It can seem confusing that God could be completely loving and jealous at the same time. In the context of Exodus 20:4-6, God is not using the word “jealous” as you or I would. We use the word “jealous” to describe the feeling we get when someone else has something that we want or has qualities that we wish we had.
“Thou shalt not make up for yourself an idol in the form of anything in heaven above or on the earth beneath or in the waters below. You shalt not bow down to them or worship them; for I, the Lord your God, am a jealous God,” He is saying that He will not tolerate one of His creation worshipping or bowing down to a God other than Himself.
The word “jealous” fits perfectly because if you read on, it is clear that there is no gray area with the Lord, “punishing the children for the sin of the fathers to the third and fourth generation of those who hate me, but showing love to a thousand generations of those who love me and keep my commandments.” He will bless those who love Him and punish those who don’t. But He is jealous for, or longs for, the affections of all people. And notice that He is far more lavish with His rewards than He is long- lasting with His punishments.
In particular, the references made to God as a jealous God draw upon human emotions used as a metaphor to express something about God assuming human emotions, which is almost always negative and misunderstood to be a description about how God “really is.” To take this instead as an anthropomorphic description about God allows us to move beyond, negative human emotion. The Israelites existed in a world and among people who believed in the worship of many gods. Their greatest religious threat came from Canaanite fertility religions that personified the forces of nature into deities (Baal worship in the Old Testament).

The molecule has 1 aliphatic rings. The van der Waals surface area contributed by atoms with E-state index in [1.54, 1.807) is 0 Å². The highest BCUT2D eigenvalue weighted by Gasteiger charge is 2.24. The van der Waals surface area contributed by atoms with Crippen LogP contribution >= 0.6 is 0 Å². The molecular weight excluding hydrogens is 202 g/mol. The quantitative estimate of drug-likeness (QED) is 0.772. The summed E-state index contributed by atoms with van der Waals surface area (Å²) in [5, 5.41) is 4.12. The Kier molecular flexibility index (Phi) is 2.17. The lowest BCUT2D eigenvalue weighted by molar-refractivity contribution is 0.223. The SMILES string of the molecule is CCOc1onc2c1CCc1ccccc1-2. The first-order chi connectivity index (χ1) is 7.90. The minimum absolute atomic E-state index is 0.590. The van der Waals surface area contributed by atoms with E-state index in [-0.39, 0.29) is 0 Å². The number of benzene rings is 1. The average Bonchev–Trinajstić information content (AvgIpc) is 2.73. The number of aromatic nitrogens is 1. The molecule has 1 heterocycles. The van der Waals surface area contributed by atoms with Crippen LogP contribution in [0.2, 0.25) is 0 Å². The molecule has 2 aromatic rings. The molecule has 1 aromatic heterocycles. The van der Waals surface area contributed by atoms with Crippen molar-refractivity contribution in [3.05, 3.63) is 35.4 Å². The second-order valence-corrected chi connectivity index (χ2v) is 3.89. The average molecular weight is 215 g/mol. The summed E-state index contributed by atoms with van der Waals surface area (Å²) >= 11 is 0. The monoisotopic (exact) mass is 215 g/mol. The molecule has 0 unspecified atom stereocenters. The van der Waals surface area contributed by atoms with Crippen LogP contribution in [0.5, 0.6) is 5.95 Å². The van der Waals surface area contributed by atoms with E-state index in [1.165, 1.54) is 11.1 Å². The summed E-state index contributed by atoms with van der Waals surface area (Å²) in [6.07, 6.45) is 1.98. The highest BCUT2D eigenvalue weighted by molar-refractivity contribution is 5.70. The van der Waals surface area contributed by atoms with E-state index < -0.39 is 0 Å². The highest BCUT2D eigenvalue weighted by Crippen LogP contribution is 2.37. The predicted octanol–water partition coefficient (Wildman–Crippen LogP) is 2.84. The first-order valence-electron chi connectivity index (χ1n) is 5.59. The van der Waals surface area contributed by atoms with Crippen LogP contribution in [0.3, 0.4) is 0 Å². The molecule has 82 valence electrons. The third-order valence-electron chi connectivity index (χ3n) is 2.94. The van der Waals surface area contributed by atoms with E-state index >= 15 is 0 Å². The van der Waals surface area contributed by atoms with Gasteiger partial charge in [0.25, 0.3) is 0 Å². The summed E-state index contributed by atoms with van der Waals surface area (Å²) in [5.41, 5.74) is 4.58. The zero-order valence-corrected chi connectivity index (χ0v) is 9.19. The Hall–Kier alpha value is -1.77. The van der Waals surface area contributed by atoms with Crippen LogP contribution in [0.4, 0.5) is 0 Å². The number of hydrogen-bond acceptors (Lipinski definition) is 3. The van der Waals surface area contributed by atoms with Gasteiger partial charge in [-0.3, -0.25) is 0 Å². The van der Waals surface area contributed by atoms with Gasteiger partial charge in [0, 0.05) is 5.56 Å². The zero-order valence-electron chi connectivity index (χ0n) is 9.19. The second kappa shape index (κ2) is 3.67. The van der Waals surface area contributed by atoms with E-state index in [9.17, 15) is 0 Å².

The Canaanites would add Yahweh (a Hebrew name for God) that the Israelites worshiped, but only as another one of the many nature gods. The God of the Israelites was not just another god; He was (is) THE only true God. The Israelites recognized Him as the only Sovereign Creator God. The metaphor used to make this claim was the metaphor of God as a jealous God. He would not simply be added to the other nature deities, because He had created the aspects of nature that the Canaanites worshipped!
Hosea takes this metaphor and makes it positive, as He compares God’s relationship with Israel in the imagery of a marriage. The basis is love. “Jealousy” is a way to describe the love that a husband has for a wife who is unfaithful. This jealousy is one that hurts because of the unfaithfulness of the wife (Israel) in a relationship in which she had pledged herself to her husband who had loved and cared for her (God). So when biblical writers apply this term to God, they are affirming that He, as Creator and Deliverer, is the only God worthy of our worship.